Cutting-Edge Breast Cancer Screening Technology Available to Patients at Magee-Womens Hospital of UPMC

UPMC Life Changing Medicine

09/28/2011

Researched at Magee, Tomosynthesis Expected to Find More Cancers with Fewer False Positives

The revolutionary three-dimensional mammography imaging technology known as tomosynthesis has been rolled out for clinical use at Magee-Womens Hospital of UPMC this month, bringing breakthrough breast cancer imaging to western Pennsylvania.

Tomosynthesis uses precise, 3-D digital imaging to create a complete reconstruction of the breast, which gives radiologists the ability to identify certain abnormalities which can be more difficult to detect with traditional 2-D digital mammography screening.

“Tomosynthesis gives us the ability to improve upon the limitations of traditional mammography, hopefully allowing us to find more cancers with fewer false-positives,” said Margarita Zuley, M.D., director of breast imaging at Magee. “This is the biggest advance we’ve seen in breast imaging in a long time, and we are excited to provide it to our patients.”

Initially, tomosynthesis will be offered to select patients who have a clinical complaint or whose traditional mammograms are inconclusive, requiring additional imaging, although Dr. Zuley hopes it will be available for more widespread breast cancer diagnosis and screening in the near future.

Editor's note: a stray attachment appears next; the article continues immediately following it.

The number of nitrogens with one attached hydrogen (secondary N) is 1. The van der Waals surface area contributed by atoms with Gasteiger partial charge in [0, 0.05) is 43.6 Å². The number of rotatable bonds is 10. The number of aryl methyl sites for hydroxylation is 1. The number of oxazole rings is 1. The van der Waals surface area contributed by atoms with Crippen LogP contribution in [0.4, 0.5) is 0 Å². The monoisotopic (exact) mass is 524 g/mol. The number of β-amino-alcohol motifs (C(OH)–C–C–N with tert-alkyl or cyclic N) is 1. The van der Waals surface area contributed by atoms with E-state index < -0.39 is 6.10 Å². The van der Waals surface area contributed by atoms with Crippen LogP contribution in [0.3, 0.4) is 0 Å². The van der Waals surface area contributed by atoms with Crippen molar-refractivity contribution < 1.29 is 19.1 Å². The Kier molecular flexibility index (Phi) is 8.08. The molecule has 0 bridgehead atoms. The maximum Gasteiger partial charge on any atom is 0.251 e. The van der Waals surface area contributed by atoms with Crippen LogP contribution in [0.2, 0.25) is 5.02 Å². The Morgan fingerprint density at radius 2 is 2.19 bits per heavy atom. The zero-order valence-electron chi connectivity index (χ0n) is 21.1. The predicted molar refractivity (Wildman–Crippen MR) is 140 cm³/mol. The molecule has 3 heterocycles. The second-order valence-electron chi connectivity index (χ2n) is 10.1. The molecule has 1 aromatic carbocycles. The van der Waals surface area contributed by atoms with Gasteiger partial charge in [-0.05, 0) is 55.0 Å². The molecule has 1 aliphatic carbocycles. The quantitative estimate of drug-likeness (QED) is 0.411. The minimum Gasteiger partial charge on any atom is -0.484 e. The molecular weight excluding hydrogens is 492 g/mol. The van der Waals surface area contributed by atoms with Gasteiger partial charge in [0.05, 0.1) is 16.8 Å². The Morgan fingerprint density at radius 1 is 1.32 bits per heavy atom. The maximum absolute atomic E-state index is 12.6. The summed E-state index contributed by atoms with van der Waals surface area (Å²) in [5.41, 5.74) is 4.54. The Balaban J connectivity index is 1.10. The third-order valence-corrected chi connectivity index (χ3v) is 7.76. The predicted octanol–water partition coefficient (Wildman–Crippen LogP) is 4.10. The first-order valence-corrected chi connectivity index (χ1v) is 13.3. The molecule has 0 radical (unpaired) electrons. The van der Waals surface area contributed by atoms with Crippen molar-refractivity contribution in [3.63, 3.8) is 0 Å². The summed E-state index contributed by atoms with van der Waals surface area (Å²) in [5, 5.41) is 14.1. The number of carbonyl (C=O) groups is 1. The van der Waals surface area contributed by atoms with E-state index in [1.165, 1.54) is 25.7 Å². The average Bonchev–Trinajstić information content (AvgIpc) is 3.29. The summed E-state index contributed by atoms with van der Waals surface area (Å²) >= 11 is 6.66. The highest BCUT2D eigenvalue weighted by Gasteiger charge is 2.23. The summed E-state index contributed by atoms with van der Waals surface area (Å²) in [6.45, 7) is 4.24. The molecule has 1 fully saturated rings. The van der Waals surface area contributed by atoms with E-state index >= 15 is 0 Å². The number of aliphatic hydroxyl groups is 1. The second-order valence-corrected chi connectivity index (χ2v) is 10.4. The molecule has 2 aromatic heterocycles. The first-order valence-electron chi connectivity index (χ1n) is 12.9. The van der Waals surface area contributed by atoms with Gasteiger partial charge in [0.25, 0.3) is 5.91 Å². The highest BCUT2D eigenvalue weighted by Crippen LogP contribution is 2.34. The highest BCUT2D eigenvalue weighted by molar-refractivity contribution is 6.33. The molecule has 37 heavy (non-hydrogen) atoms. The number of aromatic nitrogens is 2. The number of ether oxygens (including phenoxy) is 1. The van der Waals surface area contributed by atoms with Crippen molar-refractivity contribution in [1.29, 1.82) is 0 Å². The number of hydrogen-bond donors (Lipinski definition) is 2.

Much of the tomosynthesis research was conducted at Magee, and Magee researchers are the most widely published group in the U.S. on the technology.

“Magee researchers have played a pivotal role in developing this technology,” said Jules Sumkin, D.O., chief of radiology at Magee. “The ability for us to now provide tomosynthesis to our patients represents an exciting example of bench to bedside medicine.”

Magee research has shown tomosynthesis screening significantly reduces false-positive diagnoses, limiting the number of additional workups and potentially unnecessary biopsies. Tomosynthesis may also be able to detect certain types of cancer lesions that are harder to detect on traditional mammography, particularly for women with dense breast tissue.

Tomosynthesis is currently available at the UPMC Magee Oakland and Monroeville offices and also will be available at Magee Breast Center at UPMC St. Margaret in early 2012.